The word incorruptible means that our inheritance is not subject to decay. Thayer defines it as not liable to corruption or decay, imperishable. Our inheritance will not spoil and waste away.
The word undefiled speaks of "being unstained or unpolluted." Our inheritance is pure and will remain pure. This same word is used to speak of the purity of Christ. For such an high priest became us, who is holy, harmless, undefiled, separate from sinners, and made higher than the heavens. (Hebrews 7:26)
We are assured that our inheritance fadeth not away. This phrase was used to describe a flower that did not wither or die. Instead it maintained its beauty and fragrance. Our inheritance will never lose its splendor. Its splendor and beauty will shine throughout the endless ages of eternity.
Peter assures us that this inheritance is reserved in heaven for you. The word reserved is a military term that speaks of something being watched over or guarded. Kenneth Wuest said, "Heaven is the safe-deposit box where God is guarding our inheritance for us under constant surveillance." No wonder Jesus said, Lay not up for yourselves treasures upon earth, where moth and rust doth corrupt, and where thieves break through and steal: But lay up for yourselves treasures in heaven, where neither moth nor rust doth corrupt, and where thieves do not break through nor steal. (Matthew 6:19-20)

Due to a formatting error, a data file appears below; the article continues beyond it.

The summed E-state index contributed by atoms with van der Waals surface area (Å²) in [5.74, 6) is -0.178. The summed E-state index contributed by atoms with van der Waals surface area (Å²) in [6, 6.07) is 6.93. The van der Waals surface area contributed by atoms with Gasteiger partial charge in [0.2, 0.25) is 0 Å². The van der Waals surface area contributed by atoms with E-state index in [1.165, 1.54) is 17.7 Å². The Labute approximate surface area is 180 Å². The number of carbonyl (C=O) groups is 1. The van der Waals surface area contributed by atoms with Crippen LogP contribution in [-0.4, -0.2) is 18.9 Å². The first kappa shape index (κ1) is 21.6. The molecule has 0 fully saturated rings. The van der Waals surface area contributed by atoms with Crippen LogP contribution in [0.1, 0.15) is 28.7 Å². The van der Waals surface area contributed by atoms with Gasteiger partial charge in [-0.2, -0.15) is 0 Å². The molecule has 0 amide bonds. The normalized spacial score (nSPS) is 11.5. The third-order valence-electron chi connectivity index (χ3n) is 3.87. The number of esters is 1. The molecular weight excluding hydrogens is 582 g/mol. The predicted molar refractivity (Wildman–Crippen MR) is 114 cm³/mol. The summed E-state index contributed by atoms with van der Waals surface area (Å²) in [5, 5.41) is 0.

Who are kept by the power of God through faith unto salvation ready to be revealed in the last time. (1 Peter 1:5) Our eternal security rests in God's power to keep us. That is real security. (see Romans 8:31-39) As long as the believer's security is dependent on God we will get to Heaven. Now unto him that is able to keep you from falling, and to present you faultless before the presence of his glory with exceeding joy. (Jude 1:24) As believers in Christ our salvation is the surest thing we have. Jesus said, All that the Father giveth me shall come to me; and him that cometh to me I will in no wise cast out. (John 6:37) A little later our Lord said, And I give unto them eternal life; and they shall never perish, neither shall any man pluck them out of my hand. (John 10:28)